We need your spit!

A biological art installation uses your DNA to make images of power

A biological art installation uses your DNA to make images of power

Artist Paul Vanouse needs your spit for art.

On Wednesday, Oct. 16 from 10:00 a.m.-2:00 p.m. in Talley Student Union Atrium, students and other visitors will be offered a one-ounce cup of saline solution and asked to swish for 30 seconds, then to deposit the solution into a common spittoon. Vanouse, a bioart artist based in Buffalo, NY, will extract the DNA from the combined spit samples (don’t worry, your DNA will not be individuated or retained) and processed as a whole to make iconic DNA Fingerprint images of power—such as a crown, warplanes, and a flag. 

Part of Vanouse’s work entitled “America Project,” these images will be visible as video projections of electrophoresis gels (often called “DNA fingerprints”) throughout the art-science exhibition Art’s Work in the Age of Biotechnology: Shaping Our Genetic Futures, which opens the following evening on Oct. 17 at the Gregg Museum of Art & Design and the NC State University Libraries.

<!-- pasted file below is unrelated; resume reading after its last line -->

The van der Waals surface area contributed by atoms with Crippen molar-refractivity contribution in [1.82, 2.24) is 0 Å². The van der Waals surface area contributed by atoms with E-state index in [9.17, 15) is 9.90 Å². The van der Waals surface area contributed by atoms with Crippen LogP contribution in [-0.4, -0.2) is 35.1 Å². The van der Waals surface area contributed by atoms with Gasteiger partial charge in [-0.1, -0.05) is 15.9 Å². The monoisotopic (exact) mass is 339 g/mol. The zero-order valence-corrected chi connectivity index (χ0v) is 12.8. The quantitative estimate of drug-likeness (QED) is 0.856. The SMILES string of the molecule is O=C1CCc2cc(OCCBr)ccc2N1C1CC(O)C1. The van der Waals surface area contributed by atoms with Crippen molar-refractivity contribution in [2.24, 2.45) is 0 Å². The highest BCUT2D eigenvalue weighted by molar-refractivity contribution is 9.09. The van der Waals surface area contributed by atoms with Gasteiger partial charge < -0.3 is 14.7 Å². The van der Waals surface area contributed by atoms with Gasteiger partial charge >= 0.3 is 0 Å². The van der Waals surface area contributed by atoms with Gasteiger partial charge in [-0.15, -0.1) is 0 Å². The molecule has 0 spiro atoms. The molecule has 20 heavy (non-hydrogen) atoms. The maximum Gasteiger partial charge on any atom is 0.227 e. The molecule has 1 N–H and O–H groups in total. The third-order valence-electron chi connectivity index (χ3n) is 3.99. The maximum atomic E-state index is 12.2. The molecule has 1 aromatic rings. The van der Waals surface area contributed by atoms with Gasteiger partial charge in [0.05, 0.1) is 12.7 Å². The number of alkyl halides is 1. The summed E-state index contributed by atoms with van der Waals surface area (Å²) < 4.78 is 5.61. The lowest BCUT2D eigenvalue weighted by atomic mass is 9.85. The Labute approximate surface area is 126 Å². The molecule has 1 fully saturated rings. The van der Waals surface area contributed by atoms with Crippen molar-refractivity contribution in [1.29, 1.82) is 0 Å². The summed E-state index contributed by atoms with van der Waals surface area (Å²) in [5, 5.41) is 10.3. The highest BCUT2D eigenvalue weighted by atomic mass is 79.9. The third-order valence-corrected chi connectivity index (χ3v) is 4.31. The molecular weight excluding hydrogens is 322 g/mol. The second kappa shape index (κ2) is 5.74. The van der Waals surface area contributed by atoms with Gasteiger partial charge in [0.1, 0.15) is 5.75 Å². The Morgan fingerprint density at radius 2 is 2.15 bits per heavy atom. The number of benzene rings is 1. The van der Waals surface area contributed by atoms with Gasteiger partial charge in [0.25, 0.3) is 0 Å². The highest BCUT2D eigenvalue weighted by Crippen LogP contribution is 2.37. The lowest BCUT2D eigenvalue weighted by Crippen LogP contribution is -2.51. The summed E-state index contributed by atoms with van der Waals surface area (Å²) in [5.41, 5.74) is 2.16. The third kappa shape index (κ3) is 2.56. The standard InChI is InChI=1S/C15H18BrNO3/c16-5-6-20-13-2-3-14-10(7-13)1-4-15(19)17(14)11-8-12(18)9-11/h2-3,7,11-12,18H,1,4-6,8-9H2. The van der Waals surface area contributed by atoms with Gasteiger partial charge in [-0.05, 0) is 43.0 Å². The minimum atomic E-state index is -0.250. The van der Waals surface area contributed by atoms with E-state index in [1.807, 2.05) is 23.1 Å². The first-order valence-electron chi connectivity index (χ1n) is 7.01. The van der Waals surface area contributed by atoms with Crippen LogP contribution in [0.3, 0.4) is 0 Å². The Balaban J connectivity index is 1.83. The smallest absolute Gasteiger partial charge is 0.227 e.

Participation in this project is free and open to the public.

Vanouse’s “America Project” premiered at the Esther Klein Gallery, Philadelphia, in 2016, and received an Award of Distinction at Prix Ars Electronica, Linz, in 2017. He is an artist and professor of art at the University at Buffalo, NY, where he is the founding director of the Coalesce Center for Biological Art. Interdisciplinarity and impassioned amateurism guide his art practice. His bio-media and interactive cinema projects have been exhibited in over 25 countries and widely across the U.S.

Art’s Work in the Age of Biotechnology: Shaping Our Genetic Futures is an art-science exhibition shown at the Gregg Museum of Art & Design, in the physical and digital display spaces of the Libraries, and on the grounds of the North Carolina Museum of Art. The exhibition, which runs through March 2020, is aimed at raising awareness about genetic engineering, biotechnologies, and their consequences through the lens of art and design. Art’s Work is organized by the NC State University Libraries and the Genetic Engineering and Society Center.